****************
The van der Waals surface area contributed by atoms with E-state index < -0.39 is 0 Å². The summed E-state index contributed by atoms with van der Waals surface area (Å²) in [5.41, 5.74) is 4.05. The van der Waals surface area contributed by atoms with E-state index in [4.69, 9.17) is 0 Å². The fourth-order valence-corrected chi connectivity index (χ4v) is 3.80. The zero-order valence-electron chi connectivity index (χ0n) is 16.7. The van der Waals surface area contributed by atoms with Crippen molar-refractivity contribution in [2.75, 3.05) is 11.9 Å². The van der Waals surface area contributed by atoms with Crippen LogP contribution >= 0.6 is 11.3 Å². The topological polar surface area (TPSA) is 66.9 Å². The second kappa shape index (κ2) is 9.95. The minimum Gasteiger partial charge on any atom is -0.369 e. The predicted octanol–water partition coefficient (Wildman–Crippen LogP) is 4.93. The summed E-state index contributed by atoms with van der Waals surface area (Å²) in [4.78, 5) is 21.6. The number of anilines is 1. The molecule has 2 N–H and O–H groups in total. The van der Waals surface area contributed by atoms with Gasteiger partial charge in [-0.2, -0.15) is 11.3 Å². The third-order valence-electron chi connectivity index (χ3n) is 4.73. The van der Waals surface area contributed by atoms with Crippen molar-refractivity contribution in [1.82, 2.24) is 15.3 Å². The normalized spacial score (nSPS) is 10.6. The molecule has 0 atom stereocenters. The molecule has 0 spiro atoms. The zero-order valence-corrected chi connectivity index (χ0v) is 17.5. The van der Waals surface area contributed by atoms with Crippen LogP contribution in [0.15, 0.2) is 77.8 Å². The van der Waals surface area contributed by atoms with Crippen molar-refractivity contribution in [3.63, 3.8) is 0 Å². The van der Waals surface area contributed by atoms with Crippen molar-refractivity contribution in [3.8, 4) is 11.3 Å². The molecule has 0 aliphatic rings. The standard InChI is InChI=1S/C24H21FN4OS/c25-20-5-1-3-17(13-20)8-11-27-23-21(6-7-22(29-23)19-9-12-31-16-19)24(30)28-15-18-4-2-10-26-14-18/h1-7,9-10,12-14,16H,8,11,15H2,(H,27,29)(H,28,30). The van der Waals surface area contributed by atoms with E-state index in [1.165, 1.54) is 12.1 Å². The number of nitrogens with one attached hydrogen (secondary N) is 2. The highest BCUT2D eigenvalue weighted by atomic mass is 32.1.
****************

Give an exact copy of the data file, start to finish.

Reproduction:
The van der Waals surface area contributed by atoms with E-state index < -0.39 is 0 Å². The summed E-state index contributed by atoms with van der Waals surface area (Å²) in [5.41, 5.74) is 4.05. The van der Waals surface area contributed by atoms with E-state index in [4.69, 9.17) is 0 Å². The fourth-order valence-corrected chi connectivity index (χ4v) is 3.80. The zero-order valence-electron chi connectivity index (χ0n) is 16.7. The van der Waals surface area contributed by atoms with Crippen molar-refractivity contribution in [2.75, 3.05) is 11.9 Å². The van der Waals surface area contributed by atoms with Crippen LogP contribution >= 0.6 is 11.3 Å². The topological polar surface area (TPSA) is 66.9 Å². The second kappa shape index (κ2) is 9.95. The minimum Gasteiger partial charge on any atom is -0.369 e. The predicted octanol–water partition coefficient (Wildman–Crippen LogP) is 4.93. The summed E-state index contributed by atoms with van der Waals surface area (Å²) in [4.78, 5) is 21.6. The number of anilines is 1. The molecule has 2 N–H and O–H groups in total. The van der Waals surface area contributed by atoms with Gasteiger partial charge in [-0.2, -0.15) is 11.3 Å². The third-order valence-electron chi connectivity index (χ3n) is 4.73. The van der Waals surface area contributed by atoms with Crippen molar-refractivity contribution in [1.82, 2.24) is 15.3 Å². The normalized spacial score (nSPS) is 10.6. The molecule has 0 atom stereocenters. The molecule has 0 spiro atoms. The zero-order valence-corrected chi connectivity index (χ0v) is 17.5. The van der Waals surface area contributed by atoms with Crippen LogP contribution in [0.15, 0.2) is 77.8 Å². The van der Waals surface area contributed by atoms with Crippen molar-refractivity contribution in [3.63, 3.8) is 0 Å². The van der Waals surface area contributed by atoms with Crippen molar-refractivity contribution in [3.8, 4) is 11.3 Å². The molecule has 0 aliphatic rings. The standard InChI is InChI=1S/C24H21FN4OS/c25-20-5-1-3-17(13-20)8-11-27-23-21(6-7-22(29-23)19-9-12-31-16-19)24(30)28-15-18-4-2-10-26-14-18/h1-7,9-10,12-14,16H,8,11,15H2,(H,27,29)(H,28,30). The van der Waals surface area contributed by atoms with E-state index in [1.165, 1.54) is 12.1 Å². The number of nitrogens with one attached hydrogen (secondary N) is 2. The highest BCUT2D eigenvalue weighted by atomic mass is 32.1.